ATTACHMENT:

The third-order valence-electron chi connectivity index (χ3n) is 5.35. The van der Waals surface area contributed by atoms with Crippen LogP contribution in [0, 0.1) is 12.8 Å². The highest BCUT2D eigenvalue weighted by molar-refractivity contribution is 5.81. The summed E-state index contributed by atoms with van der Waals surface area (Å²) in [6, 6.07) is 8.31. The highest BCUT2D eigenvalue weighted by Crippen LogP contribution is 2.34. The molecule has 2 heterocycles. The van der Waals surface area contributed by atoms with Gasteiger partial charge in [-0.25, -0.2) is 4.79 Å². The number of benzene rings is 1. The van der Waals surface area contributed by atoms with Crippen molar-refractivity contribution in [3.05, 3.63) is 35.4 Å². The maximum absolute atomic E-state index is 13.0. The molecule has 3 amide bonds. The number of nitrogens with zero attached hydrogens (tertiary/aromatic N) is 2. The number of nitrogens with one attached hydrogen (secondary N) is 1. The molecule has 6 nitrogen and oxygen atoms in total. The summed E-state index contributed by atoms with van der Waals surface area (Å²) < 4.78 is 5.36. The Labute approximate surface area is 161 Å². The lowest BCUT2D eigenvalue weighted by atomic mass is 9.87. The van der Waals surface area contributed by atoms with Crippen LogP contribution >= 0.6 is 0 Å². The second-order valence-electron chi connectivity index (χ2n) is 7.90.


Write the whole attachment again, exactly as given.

The third-order valence-electron chi connectivity index (χ3n) is 5.35. The van der Waals surface area contributed by atoms with Crippen LogP contribution in [0, 0.1) is 12.8 Å². The highest BCUT2D eigenvalue weighted by molar-refractivity contribution is 5.81. The summed E-state index contributed by atoms with van der Waals surface area (Å²) in [6, 6.07) is 8.31. The highest BCUT2D eigenvalue weighted by Crippen LogP contribution is 2.34. The molecule has 2 heterocycles. The van der Waals surface area contributed by atoms with Gasteiger partial charge in [-0.25, -0.2) is 4.79 Å². The number of benzene rings is 1. The van der Waals surface area contributed by atoms with Crippen molar-refractivity contribution in [3.05, 3.63) is 35.4 Å². The maximum absolute atomic E-state index is 13.0. The molecule has 3 amide bonds. The number of nitrogens with zero attached hydrogens (tertiary/aromatic N) is 2. The number of nitrogens with one attached hydrogen (secondary N) is 1. The molecule has 6 nitrogen and oxygen atoms in total. The summed E-state index contributed by atoms with van der Waals surface area (Å²) < 4.78 is 5.36. The Labute approximate surface area is 161 Å². The lowest BCUT2D eigenvalue weighted by atomic mass is 9.87. The van der Waals surface area contributed by atoms with Crippen LogP contribution >= 0.6 is 0 Å². The second-order valence-electron chi connectivity index (χ2n) is 7.90.